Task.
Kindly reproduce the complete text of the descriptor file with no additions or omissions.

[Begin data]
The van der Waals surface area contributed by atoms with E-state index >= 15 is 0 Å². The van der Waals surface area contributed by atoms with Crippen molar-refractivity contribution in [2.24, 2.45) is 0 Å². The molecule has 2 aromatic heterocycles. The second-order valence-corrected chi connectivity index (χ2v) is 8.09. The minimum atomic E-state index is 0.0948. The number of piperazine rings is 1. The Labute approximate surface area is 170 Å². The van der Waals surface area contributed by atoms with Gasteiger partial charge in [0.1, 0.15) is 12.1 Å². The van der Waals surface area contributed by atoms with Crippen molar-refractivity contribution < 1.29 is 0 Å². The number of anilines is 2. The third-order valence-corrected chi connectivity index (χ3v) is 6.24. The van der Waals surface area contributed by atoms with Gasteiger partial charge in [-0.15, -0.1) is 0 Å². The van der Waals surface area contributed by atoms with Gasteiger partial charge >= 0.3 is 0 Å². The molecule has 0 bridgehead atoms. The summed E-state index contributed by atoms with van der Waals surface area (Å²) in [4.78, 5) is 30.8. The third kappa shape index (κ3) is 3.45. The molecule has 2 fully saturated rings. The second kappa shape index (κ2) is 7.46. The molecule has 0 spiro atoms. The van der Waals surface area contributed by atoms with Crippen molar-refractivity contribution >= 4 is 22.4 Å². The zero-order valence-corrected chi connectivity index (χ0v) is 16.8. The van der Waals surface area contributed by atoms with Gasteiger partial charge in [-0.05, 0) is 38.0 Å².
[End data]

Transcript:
The van der Waals surface area contributed by atoms with E-state index >= 15 is 0 Å². The van der Waals surface area contributed by atoms with Crippen molar-refractivity contribution in [2.24, 2.45) is 0 Å². The molecule has 2 aromatic heterocycles. The second-order valence-corrected chi connectivity index (χ2v) is 8.09. The minimum atomic E-state index is 0.0948. The number of piperazine rings is 1. The Labute approximate surface area is 170 Å². The van der Waals surface area contributed by atoms with Gasteiger partial charge in [0.1, 0.15) is 12.1 Å². The van der Waals surface area contributed by atoms with Crippen molar-refractivity contribution < 1.29 is 0 Å². The number of anilines is 2. The third-order valence-corrected chi connectivity index (χ3v) is 6.24. The van der Waals surface area contributed by atoms with Gasteiger partial charge in [-0.15, -0.1) is 0 Å². The van der Waals surface area contributed by atoms with Gasteiger partial charge >= 0.3 is 0 Å². The molecule has 0 bridgehead atoms. The summed E-state index contributed by atoms with van der Waals surface area (Å²) in [4.78, 5) is 30.8. The third kappa shape index (κ3) is 3.45. The molecule has 2 fully saturated rings. The second kappa shape index (κ2) is 7.46. The molecule has 0 spiro atoms. The van der Waals surface area contributed by atoms with Crippen molar-refractivity contribution >= 4 is 22.4 Å². The zero-order valence-corrected chi connectivity index (χ0v) is 16.8. The van der Waals surface area contributed by atoms with Gasteiger partial charge in [-0.05, 0) is 38.0 Å².